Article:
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Reduce AWS Data Transfer Costs: Don’t Get Stung by Hefty Egress Fees

Are you struggling to reduce Amazon Web Services (AWS) data transfer costs? AWS charges for the transfer of data between its platform and the Internet. You’ll also incur a charge for transfers within AWS between services, such as Amazon S3 and Amazon EC2.   In some situations, some AWS services come with the cost of moving data factored in. In others, there’s a fee to move data one way and not the other. Sometimes, AWS will charge you different costs for moving data in and moving data out.  The number of variables involved when moving data for AWS users can be mind-boggling. It’s hard to understand how your data is moving around and what charges you’re incurring.  One of the simplest ways to tame data transfer costs is to cut down on data egress. Data egress refers to exporting data out of the cloud. In short, it’s outbound data.   It’s no secret that AWS and most other cloud providers don’t charge for uploading data into your cloud environment. However, they charge for egress. Organizations often overlook this cost when they’re making a case for moving to the cloud. With this in mind, organizations must create a solid egress plan to help rein in cloud costs. This is particularly important for companies that have a high volume of data that requires constant movement. Today, we’ll go over some of the strategies organizations can employ to reduce egress fees. 

Serving Content via Amazon CloudFront

Amazon CloudFront is a CDN (content delivery network). It relies on AWS edge locations to deliver data fast, securely, and with low latency. A simple way to overcome the data egress challenge is to put this CDN service in front of your website. This way, you take advantage of the fact that it’s free to move data from Amazon EC2 and Amazon S3 to Amazon CloudFront. But remember, you’ll still have to pay to move data to customers. The fee depends on the geographical location and the volume of the data.  To save even more, you can choose a plan from CloudFront price classes. You’ll incur lower charges with lower tiers, but AWS will route your traffic via the lowest-cost edge locations. This might increase latency. It’s even worse if your server gets frequent updates because it can result in improper configuration, leading to increased costs.

Pass Your Data Through Direct Connect

The AWS Direct Connect service enables organizations to create a dedicated network between their on-premises infrastructures and their AWS deployment. The primary function of Direct Connect is to bypass the public Internet and establish a high bandwidth connection that’s secure and reliable.  Direct Connect can help lower egress costs even after taking the installation costs into account. This is because AWS charges lower transfer rates. For instance, AWS charges 2 cents per gigabyte to move data from AWS to any location in Canada or the United States. In comparison, you can pay up to 9 cents to move data out of EC2 without Direct Connect.  However, organizations must take the charges for port hours when considering Direct Connect. AWS charges between 3 cents per hour for every 1 GB and $2.25 per hour for every 10 GB. Even then, you can always use lower-speed ports to keep costs down. But you should avoid going below 1 GB if you don’t want to compromise on performance.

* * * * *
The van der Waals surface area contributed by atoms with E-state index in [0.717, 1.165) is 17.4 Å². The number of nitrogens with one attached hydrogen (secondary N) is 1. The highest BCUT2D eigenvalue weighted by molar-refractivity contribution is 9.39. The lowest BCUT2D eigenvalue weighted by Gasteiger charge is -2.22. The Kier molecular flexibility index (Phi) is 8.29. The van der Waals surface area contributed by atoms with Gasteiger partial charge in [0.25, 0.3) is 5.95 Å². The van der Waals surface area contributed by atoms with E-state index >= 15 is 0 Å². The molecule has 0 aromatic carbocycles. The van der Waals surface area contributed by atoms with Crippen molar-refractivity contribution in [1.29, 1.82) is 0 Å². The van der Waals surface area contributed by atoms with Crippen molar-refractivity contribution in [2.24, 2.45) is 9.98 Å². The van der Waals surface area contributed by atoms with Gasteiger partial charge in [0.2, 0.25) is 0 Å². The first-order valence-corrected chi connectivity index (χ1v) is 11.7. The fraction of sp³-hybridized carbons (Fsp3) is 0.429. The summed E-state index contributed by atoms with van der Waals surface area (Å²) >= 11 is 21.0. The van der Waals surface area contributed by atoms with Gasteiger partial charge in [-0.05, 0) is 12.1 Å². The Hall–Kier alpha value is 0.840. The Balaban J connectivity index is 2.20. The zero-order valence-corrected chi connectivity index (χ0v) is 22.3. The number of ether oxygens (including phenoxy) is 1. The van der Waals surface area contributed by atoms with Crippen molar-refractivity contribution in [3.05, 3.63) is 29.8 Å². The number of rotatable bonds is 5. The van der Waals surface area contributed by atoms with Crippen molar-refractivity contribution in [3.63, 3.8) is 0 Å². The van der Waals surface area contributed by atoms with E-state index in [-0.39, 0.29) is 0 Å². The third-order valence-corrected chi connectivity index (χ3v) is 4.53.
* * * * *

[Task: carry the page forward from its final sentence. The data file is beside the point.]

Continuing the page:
Use a Snowball

Do you have an enormous amount of data to move from AWS to on-premises deployment? Then, you should consider AWS Snowball. This is an excellent option for organizations that don’t use AWS Direct Connect. Snowball is a physical storage device you can use to send data to and from your AWS deployment.  Organizations can choose from two size options: 50 TB and 80 TB. To get the device, you have to place a request from the AWS Management Console. The 50 TB device costs $200 per job, and the 80 TB option costs $250 per job. AWS ships the device to your data center. You have 10 days to load data onto Snowball and ship it back to Amazon. After 10 days, you have to pay $15 per day.  Amazon doesn’t charge to transfer data into Amazon S3. However, you’ll have to pay 3 cents per gigabyte to get data out of S3 for many regions. 

Use Third-Party Monitoring Tools to Identify Data Egress Anomalies

Using a third-party cloud management tool can help organizations tame AWS data transfer costs. The tool can send out alerts whenever there are unexpected and unforeseen data egress charges.  

Conclusion

It’s possible to reduce AWS data transfer costs, but that’s only one piece of the cloud cost management pie. Even more important is ensuring your cloud spend on all AWS services aligns with your business strategies and goals. Moving from controlling costs to advancing your business objectives with cloud spend allows you to focus on sustainable growth rather than penny-pinching. nOps can help your organization monitor, analyze, and optimize cost, changes, performance, security, operational excellence, and reliability.